On March 1, 2018, India began its latest effort to clean up the financing of political parties and elections. This efforts involves the sale of so-called “electoral bonds” at select state banks across the country. The term “electoral bonds” is a misnomer, for these “bonds” are not linked to elections, nor do they involve paying back a loan or yielding interest. Rather, these instruments are simply a new means to facilitate financial donations to political parties, and are intended to displace the undocumented cash transfers that form the lifeblood of Indian politics. As India’s Finance Minister argued, this cash-based system causes two problems: First, “unclean money from unidentifiable sources” facilitates corruption and money laundering. Second, the reliance on cash allows parties to underreport both their budgets and spending. These concerns led the government last year to reduce the limit on anonymous cash donations from $300 to $30. Electoral bonds intend to further disrupt the system and achieve at least some increases in transparency of political spending.
Announcement of the new system has generated significant commentary, with the few admirers crowded out by the numerous detractors (see, for example, here, here, and here). The main focus of criticism is the new scheme’s guarantee of donor anonymity: Electoral bonds will carry no name and nobody, other than the bank and donor, can know who made the donation unless the donor willingly discloses her identity. The government has defended the anonymity guarantee as a way to prevent reprisals against donors, but critics understandably argue that the lack of transparency means that much political financing will continue to come from “unidentifiable sources,” allowing big business to keep lobbing money in exchange for policy favors while the public remains in the dark. (Moreover, the government’s emphasis on fear of reprisals as the rationale for anonymity suggests the government is unduly concerned with protecting the only class of donors for whom this would be a significant concern, namely large capitalists.) The electoral bond scheme has thus been painted as a move that potentially strengthens the crony capitalism responsible for India’s dire economic situation.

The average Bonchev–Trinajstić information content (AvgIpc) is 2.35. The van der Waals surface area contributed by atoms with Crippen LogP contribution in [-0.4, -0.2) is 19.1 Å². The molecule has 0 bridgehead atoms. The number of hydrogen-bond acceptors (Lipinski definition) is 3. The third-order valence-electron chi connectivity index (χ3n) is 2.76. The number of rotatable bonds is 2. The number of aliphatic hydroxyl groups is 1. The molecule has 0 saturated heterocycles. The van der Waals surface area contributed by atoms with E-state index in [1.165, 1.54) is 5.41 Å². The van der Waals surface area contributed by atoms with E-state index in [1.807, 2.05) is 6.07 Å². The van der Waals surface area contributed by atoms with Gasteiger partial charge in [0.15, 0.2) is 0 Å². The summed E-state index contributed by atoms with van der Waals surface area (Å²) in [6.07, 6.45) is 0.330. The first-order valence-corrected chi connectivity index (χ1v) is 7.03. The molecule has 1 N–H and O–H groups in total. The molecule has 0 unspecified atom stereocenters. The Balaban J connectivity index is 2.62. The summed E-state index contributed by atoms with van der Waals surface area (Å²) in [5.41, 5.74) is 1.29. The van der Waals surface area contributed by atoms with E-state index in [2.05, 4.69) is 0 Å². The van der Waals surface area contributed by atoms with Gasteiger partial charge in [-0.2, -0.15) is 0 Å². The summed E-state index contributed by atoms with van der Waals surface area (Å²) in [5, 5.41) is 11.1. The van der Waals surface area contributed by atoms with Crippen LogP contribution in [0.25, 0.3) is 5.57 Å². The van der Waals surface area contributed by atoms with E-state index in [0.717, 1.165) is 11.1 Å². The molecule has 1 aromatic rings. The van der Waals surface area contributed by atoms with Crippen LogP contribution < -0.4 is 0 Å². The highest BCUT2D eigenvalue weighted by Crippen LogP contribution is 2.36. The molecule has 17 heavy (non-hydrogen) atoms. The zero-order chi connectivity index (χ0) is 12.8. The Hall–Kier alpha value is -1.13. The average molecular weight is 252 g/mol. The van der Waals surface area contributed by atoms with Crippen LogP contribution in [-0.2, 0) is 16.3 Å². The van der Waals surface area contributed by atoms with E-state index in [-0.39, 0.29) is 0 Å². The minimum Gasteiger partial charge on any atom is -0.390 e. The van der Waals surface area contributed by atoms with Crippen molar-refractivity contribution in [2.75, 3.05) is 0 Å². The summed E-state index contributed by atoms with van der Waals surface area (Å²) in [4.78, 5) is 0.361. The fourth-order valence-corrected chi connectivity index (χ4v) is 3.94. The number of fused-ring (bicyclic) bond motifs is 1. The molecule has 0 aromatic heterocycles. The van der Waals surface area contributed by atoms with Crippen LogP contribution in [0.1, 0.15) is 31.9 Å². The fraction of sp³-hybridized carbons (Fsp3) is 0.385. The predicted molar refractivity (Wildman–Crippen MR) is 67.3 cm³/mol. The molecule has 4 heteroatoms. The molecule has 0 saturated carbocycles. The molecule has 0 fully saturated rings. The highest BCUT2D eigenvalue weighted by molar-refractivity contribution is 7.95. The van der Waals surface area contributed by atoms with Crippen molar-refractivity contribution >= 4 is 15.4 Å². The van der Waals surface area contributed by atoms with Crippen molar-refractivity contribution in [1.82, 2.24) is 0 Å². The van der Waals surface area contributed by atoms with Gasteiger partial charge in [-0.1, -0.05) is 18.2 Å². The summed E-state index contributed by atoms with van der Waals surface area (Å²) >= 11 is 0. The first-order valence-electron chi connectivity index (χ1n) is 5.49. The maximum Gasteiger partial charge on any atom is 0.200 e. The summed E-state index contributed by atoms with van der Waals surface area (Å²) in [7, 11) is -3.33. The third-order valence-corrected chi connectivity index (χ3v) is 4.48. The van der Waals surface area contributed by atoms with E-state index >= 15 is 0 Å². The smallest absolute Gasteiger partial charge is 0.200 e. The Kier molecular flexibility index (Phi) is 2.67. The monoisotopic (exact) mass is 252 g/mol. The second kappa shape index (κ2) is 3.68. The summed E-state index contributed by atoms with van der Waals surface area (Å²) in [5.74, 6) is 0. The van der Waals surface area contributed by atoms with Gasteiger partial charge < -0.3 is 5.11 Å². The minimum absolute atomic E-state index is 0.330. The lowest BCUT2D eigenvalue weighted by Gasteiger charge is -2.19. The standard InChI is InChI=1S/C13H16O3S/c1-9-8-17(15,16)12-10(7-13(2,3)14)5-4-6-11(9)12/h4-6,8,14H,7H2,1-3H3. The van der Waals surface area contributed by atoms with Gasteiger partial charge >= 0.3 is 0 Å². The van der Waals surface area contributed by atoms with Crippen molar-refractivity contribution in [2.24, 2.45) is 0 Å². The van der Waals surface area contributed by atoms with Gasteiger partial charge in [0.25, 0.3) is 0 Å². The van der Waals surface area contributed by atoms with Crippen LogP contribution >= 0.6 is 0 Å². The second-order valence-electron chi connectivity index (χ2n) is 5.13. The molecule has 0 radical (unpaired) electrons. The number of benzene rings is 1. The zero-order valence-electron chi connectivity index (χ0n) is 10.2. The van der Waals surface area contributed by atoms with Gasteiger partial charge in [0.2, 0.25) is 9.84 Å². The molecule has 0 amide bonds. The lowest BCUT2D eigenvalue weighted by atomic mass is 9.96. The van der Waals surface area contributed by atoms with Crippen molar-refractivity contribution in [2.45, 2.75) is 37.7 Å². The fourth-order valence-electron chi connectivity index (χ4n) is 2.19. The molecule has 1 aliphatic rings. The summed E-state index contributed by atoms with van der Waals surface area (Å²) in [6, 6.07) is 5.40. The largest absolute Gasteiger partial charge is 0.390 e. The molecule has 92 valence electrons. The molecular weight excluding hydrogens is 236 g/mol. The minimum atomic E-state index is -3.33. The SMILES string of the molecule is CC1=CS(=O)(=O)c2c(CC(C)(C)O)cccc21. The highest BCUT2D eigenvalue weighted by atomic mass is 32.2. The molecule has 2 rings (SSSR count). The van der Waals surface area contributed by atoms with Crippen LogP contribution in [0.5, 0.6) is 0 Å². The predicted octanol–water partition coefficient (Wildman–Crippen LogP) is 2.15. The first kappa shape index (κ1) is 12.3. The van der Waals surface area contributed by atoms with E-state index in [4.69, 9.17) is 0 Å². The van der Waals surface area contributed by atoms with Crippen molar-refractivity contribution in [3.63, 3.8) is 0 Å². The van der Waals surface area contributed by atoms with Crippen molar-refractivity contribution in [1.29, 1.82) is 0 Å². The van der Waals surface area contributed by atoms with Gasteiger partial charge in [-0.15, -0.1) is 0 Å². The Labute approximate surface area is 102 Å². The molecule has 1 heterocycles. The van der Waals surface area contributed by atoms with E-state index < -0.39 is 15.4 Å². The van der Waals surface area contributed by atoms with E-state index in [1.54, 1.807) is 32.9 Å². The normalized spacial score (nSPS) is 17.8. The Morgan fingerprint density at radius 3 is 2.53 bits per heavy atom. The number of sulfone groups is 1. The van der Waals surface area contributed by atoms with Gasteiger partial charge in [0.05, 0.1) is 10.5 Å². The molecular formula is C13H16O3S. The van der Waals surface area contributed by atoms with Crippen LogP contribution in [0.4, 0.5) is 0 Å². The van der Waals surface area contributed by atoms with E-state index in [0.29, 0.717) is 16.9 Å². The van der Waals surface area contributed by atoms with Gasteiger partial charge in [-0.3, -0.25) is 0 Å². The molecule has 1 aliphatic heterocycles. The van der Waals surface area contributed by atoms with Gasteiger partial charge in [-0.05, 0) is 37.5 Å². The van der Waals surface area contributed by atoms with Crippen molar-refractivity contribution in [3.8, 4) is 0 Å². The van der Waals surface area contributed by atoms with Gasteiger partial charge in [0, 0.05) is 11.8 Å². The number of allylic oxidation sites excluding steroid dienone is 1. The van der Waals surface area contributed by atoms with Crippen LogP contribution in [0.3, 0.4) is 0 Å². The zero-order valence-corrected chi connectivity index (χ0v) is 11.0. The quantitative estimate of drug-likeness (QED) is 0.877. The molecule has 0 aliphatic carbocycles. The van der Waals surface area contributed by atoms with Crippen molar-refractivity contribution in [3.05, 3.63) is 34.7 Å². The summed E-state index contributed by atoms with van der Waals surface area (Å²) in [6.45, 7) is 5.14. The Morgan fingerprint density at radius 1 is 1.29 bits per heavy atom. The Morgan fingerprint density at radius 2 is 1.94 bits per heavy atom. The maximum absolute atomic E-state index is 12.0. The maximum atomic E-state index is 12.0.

This strong negative reaction to the electoral bond scheme is, in my view, overwrought. True, the new policy does not solve the deep and serious problems with political finance in India. But it does have some notable advantages over status quo. Additionally, critics of the electoral bond system sometimes seem to treat donor transparency as an unalloyed good, when in fact donor transparency may have some drawbacks as well (even if one doesn’t take too seriously the government’s official line on political reprisals). Let me elaborate on each of these points: